INDIANAPOLIS — Indiana is inching its way toward decriminalizing marijuana but not without resistance.
Compromises will be crucial to move the idea forward.
If you look at the original version of HB1028, you wouldn’t recognize the way it looks now.
“I will remain openminded,” said the bill’s author, Republican State Rep. Jim Lucas, of Seymour.
Lucas told us he’s willing to compromise just to continue the conversation about decriminalizing marijuana in Indiana.
His bill no longer decriminalizes marijuana possession like he wanted, but it does establish a THC-blood intoxication limit of five nanograms while operating a vehicle.
“This is not a perfect science, nor is it anywhere else. We are in uncharted territories, but this is something we must take up,” said Lucas.
Indiana law enforcement isn’t as sure.
“This is a distinct public safety concern. It actually inhibits our ability to take impaired drivers off the roads, plain and simple,” said Indiana State Police Lt. Brad Hoffeditz.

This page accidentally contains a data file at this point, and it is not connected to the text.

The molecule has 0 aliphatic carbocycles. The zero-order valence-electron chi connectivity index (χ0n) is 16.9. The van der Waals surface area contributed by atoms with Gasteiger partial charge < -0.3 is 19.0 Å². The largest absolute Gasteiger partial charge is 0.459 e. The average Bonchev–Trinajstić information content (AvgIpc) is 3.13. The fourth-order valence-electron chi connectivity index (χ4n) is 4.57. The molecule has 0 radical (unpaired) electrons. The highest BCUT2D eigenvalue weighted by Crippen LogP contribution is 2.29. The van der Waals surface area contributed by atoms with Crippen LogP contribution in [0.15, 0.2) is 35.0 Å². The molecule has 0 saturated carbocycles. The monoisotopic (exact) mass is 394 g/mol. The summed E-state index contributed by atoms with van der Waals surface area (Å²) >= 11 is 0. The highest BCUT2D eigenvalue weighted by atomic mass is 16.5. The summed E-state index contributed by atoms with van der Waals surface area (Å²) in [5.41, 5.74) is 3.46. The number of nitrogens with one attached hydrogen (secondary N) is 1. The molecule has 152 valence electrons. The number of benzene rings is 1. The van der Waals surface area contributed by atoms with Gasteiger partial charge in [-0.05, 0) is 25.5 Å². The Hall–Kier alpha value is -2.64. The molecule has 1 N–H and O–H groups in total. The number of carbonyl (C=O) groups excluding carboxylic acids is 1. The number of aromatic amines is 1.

Traffic Safety Resource Prosecutor Chris Daniels with the Indiana Prosecuting Attorneys Council said this bill is not based on any science.
“States that have adopted five nanograms have picked that number virtually from a hat,” said Daniels.
“You’ve reference the five nanogram limit as being arbitrary,” said Lucas. “I’d throw out blood alcohol content, that number is also arbitrary, but it’s a start.”
Lucas said we can’t criminalize those who may be legally consuming CBD products in Indiana with legal levels of THC or those driving through the state who have consumed it legally elsewhere.
“I’m not a fan of marijuana. I will probably be a person who will never support legalization of marijuana,” explained State Rep. Wendy McNamara, (R) Evansville. “But I also don’t want to put people in jail for something that might have been in their system three weeks ago.”
“When talking about THC and the nanogram limitation, the only safe number is zero,” said Indiana Criminal Justice Institute Executive Director Devon McDonald.
“I will work with those that are in opposition just to see if we can’t come together to compromise,” said Lucas. “But I ask that we get this going on the floor.”
His bill passed a House committee on Tuesday.
There’s a similar bill in the Senate.
That legislation also moved forward during committee.